When a person takes his passionate interests very seriously, he runs the risk of becoming a geek. Ask anyone who has seen all the Star Trek movies more than once. Ask anyone who has built a computer from scratch, for fun. Ask Randall Grahm.
He takes wine as he takes his other passions - very seriously, but in a not-so-serious sort of way. That which he holds dear he treats with a razor-sharp wit. The results are smartly funny and comically smart.
Literature is obviously something very close to his soul, yet he can throw down parodies of great works like a morning-show deejay throws down parodies of Michael Jackson songs. He's the Weird Al Yankovic of the Dewey Decimal System. His love and knowledge of wine is beyond question, yet he named his flagship wine after a French flying-saucer-in-the-vineyard story. And a very serious wine it is.
Now Grahm has written a book in which he lets his geek flag fly. Been Doon So Long starts with a pun utilizing his winery's name and continues with unabated geekness throughout.
Grahm's writing is rich and complex with layer upon layer peeling away to reveal nuances guaranteed to make the wine geek in you come out and party.
The founder of Bonny Doon Vineyard fills each page with his extensive oenological knowledge and expansive literary and historical references. This is quite entertaining to a reader with some background knowledge about wine in general and Grahm specifically. Anyone attempting to pierce this tome without at least a cursory exposure to his wry and sometimes tangled wit is treading ground which may prove to be too hard for tilling.
Grahm has written this book for those "in the know," and it will take either a vast bank of knowledge or constant Wikipedia usage to keep up with him. Most of the humor - besides being unrelentingly oblique - is rooted nearly completely in wine lore. In his Ten Ways You Know You’ve Met a Real Wine Geek, my favorite is number nine: "He has intimated that he would like to 'date' Jancis." If you aren't aware that Jancis Robinson is a world-renowned wine authority the joke is clearly lost, and that is probably the most accessible item on the ten-item list which contains 16 footnotes.
That said, the market for this book is most likely people who like Bonny Doon and Randall Grahm. It may not be for everyone, but Grahm certainly knows his audience.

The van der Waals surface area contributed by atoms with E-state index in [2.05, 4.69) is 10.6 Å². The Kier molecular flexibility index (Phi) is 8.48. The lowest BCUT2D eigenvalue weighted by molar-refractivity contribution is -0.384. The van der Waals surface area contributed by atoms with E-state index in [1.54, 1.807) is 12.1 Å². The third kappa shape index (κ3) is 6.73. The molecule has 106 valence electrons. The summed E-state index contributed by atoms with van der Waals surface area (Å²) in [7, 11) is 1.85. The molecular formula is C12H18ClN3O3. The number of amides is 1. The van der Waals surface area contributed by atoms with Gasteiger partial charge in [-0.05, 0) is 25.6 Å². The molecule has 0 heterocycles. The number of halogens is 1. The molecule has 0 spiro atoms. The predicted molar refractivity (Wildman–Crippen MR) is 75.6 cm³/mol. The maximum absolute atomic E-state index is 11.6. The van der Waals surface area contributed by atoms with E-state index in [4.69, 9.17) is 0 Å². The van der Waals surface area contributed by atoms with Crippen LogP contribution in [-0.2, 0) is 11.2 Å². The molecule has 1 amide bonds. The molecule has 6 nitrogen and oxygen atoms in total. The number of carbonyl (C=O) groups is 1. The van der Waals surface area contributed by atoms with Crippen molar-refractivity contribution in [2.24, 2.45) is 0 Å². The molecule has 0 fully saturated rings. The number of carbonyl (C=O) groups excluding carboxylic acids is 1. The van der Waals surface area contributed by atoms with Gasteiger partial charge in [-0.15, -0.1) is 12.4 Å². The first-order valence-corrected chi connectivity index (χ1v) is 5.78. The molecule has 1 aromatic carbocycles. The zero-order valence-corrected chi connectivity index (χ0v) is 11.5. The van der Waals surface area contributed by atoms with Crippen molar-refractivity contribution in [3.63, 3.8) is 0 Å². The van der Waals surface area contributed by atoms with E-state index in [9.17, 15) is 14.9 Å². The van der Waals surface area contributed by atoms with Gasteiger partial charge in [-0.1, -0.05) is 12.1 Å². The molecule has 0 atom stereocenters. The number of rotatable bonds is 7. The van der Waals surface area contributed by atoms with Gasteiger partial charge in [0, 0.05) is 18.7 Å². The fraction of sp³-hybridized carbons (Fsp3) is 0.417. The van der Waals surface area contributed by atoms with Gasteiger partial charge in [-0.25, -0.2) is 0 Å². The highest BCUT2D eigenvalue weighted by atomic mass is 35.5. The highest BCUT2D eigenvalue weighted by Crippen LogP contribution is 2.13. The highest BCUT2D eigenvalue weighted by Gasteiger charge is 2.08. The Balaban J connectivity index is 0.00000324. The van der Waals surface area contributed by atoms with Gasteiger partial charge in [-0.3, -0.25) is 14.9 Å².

One chapter details the evolution of the labels of the Bonny Doon family, from the rather plain-looking early ones for the Bonny Doon Pinot Noir and Chardonnay, through "Old Telegram," "Le Cigare Volant," "Clos de Gilroy and "Ca del Solo" to "Cardinal Zin" and the beautifully understated label for "Ca del Solo Albarino."
A great portion of Been Doon So Long consists of parodies of great art. Many of his literary parodies were created as promotional support for his wines. In newsletters that were eagerly awaited by his fans, he hawked his wares in the various voices of Thomas Pynchon, Franz Kafka and James Joyce. He even utilizes the hedonistic descriptive style of one Robert Parker. My favorite is Don Quijones, the Man for Garnacha, or A Confederacy of Doonces. A companion chapter has Grahm delving into the world of verse, taking poetic license with everything from The Inferno to Howl. Having these parodies collected in one volume is no doubt the best Christmas gift many of his fans received.
Writing about some of his recurring themes Grahm cites, "the banality of Chardonnay, the pretentiousness of Napa Valley, the banal pretentiousness of Napa Valley Chardonnay...lead to a heartfelt cry for tolerance of diverse wine styles and the oddball grape varieties." As a wine drinker who is relentlessly drawn to to wines made from grapes little known to me, I relate well to his footnoted feelings of ABC, "Anything But Cabernet (or Chardonnay.)" Nowadays, there are plenty of California winemakers dabbling in the Rhone varieties; any one of them might be referred to as a Rhone Ranger. Grahm, in the mid 1980s, was, more or less, THE Rhone Ranger. Just as the California wine pioneers before him did, Grahm's Bonny Doon helped pave the way for other dreamers who kicked clods of dirt in between their rows of Roussanne.
From a literary standpoint, Grahm seems pathologically obsessed with notation, footnotes appearing in his writing almost as frequently as adjectives. This allows him to cram in triple the information that the normal structure of a sentence would allow. I don't remember seeing it, but I'm sure somewhere within the pages there is a footnote within a footnote. His full commitment to the obscure reference at least partially explains his dependence upon footnotes.
If that sounds a tad negative, please note - or footnote, if you will - that I really enjoy interesting reading, even when there is a dangerously long tangential offshoot waiting around every preposition. Grahm's writing is indeed interesting. I also admire a good obscure reference from time to time, as long as it is fully explained in the footnotes.
Anyone who has ever enjoyed a Bonny Doon wine could find something to like about Been Doon So Long. Grahm relates wine to the worlds of song, story, stage and screen in a most entertaining fashion. In a way, this book exhibits Grahm's roots and influences in the same way wine exhibits the roots and influences of the grapes. It's his terroir on display here. If you are in on the jokes, the book will have you convulsing in laughter. If you are on the outside of his references looking in, better pay close attention to those footnotes.